The Hon. Dr. GRACE.—I am glad the Hon. Mr. Hall has taken the opportunity of explaining his change of opinion. I think that on a matter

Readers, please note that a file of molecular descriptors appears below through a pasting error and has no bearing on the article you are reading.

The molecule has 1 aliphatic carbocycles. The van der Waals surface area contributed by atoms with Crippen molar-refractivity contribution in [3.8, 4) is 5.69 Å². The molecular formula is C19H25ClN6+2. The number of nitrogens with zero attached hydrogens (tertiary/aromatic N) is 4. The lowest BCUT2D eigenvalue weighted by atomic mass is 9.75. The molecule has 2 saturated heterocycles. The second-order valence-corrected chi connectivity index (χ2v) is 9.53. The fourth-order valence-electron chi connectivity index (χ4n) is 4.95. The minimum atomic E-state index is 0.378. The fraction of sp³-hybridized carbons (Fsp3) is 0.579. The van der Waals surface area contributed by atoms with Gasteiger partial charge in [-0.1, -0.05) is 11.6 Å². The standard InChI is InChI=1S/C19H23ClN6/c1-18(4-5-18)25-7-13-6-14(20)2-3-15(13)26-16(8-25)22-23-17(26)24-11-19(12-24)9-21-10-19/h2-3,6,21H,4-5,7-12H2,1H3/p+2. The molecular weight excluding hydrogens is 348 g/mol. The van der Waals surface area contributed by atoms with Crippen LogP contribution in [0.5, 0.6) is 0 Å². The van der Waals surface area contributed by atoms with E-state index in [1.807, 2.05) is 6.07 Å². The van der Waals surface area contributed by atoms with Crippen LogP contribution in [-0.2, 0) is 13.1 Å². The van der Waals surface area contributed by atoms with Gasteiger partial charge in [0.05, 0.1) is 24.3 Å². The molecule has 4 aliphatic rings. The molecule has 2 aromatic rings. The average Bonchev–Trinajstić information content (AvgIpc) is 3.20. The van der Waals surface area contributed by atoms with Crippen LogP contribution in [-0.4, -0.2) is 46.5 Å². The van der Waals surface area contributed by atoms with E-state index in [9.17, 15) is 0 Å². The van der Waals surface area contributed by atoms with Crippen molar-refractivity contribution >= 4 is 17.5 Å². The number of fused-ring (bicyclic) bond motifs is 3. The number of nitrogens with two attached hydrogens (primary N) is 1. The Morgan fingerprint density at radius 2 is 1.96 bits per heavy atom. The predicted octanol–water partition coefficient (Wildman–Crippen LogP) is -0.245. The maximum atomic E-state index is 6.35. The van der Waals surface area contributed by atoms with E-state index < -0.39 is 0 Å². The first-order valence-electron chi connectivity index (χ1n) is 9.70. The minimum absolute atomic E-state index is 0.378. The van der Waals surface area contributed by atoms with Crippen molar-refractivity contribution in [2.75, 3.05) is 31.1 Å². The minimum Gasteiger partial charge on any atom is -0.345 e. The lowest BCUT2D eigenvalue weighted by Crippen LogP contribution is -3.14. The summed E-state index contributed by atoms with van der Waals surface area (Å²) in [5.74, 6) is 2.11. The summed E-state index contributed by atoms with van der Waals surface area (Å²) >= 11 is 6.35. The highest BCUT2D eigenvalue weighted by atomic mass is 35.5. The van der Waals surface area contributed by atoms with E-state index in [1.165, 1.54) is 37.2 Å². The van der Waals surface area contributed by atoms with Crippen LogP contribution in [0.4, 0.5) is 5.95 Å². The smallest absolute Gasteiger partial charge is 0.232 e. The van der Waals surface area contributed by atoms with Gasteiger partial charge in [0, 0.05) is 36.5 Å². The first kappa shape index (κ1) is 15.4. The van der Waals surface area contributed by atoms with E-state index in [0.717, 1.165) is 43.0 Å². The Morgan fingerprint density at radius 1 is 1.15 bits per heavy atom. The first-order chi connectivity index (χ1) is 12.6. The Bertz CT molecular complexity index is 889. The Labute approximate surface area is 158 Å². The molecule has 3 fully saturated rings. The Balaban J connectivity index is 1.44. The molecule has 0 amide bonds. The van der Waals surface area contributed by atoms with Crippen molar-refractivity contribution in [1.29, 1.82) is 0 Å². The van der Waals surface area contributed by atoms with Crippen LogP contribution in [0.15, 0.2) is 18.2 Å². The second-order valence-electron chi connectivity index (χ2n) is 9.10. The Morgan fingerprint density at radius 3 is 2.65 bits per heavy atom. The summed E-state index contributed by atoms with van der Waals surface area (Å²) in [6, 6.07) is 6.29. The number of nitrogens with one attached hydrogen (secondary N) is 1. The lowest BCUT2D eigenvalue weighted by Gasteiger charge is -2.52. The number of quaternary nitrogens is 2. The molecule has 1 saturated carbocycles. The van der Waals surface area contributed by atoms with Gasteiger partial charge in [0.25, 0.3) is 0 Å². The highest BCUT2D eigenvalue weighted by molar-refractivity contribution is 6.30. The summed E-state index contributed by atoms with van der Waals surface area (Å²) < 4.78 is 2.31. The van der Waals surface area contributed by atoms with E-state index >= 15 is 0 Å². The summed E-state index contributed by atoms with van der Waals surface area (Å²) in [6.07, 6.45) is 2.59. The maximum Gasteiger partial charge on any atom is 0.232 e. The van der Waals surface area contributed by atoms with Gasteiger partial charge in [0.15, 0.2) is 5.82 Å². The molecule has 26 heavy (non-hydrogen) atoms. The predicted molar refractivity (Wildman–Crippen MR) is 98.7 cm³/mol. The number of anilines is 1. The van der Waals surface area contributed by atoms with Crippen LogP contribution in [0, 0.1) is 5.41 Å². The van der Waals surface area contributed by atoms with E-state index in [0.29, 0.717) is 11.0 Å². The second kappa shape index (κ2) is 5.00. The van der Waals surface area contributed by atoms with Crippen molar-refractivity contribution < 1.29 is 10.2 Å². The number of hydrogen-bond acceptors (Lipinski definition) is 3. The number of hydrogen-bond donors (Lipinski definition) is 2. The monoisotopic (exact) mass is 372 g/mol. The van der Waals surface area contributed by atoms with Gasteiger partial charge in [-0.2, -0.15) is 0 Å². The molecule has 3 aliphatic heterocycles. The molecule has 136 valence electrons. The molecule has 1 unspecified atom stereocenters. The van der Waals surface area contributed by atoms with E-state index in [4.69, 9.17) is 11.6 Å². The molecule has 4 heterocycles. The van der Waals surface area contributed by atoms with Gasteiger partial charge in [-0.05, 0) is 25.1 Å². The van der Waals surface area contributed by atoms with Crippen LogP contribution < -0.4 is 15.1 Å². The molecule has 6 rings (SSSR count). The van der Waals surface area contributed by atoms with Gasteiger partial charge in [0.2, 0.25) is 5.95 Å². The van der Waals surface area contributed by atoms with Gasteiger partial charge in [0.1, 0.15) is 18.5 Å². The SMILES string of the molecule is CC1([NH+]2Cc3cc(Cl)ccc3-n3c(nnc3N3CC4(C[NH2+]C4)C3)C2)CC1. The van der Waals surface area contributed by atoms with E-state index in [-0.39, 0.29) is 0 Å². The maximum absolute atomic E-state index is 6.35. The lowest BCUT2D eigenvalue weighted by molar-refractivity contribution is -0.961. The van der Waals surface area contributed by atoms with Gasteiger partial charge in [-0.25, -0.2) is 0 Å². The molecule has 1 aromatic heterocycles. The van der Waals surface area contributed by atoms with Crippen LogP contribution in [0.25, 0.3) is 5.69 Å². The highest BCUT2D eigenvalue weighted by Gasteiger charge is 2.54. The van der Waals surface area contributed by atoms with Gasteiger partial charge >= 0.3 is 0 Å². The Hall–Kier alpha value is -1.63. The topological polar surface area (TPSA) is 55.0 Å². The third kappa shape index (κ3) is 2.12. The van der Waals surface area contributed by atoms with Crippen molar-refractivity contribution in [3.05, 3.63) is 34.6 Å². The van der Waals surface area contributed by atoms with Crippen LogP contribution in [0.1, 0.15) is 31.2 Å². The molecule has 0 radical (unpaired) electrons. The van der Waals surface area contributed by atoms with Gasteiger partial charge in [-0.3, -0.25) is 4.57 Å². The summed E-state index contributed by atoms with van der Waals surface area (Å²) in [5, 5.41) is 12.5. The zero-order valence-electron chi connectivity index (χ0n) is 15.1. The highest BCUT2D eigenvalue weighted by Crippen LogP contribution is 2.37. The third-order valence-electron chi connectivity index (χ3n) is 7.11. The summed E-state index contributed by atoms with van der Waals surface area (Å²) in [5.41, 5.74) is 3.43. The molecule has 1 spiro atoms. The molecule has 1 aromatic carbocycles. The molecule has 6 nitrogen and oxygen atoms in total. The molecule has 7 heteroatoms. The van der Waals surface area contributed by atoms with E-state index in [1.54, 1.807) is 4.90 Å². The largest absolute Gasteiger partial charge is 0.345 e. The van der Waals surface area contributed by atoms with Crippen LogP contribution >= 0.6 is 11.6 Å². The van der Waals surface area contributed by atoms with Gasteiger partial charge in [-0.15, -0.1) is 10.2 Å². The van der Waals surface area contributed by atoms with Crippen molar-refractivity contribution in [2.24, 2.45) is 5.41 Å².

In any case, the gross sum to be appropriated for the purposes of education cannot exceed and must not, with reservations, be less than £3 15s. per head. Well, the practical result is that the sum of £3 15s. at any rate cannot be exceeded; and the only contention the honorable gentleman can make with any show of reasoning would be this: that, if any sum at all is granted in aid of schools which by the clause under consideration are converted into public schools, that sum should be £3 158. per head. Now, with reference to that, there is this to be said: that clearly the intention of the Act is that the appropriation must be a gross sum calculated upon the gross number, because if you look at the general distribution of money you will see that the gross sum is diminished by sums accruing from other sources to wit, reserves and other means. Now, the truth is that any assistance given to aided schools at the option of the Board would practically be taken from the general amount for expenditure. It was never intended by the Act that the appropriation of £3 15s. was to be fixed upon the head of every single individual child. But let us take a broader view of the question. If we have not the power of directing the expenditure of this money already appropriated, then I submit that we are not in a position to decide that certain sums of money shall go for scholarships or prizes, or in any way to influence the general management of the trust created. Are we not in a position in any way to direct the general administration of the educational interests of the State? We are in a position to direct the general administration of the Education Act by altering from time to time the powers of the Boards and Committees. By doing so we are influencing the trusts under the Act, and enabling Boards and Committees to give scholarships, or directing the mode of the expenditure of the money. Where do the Boards get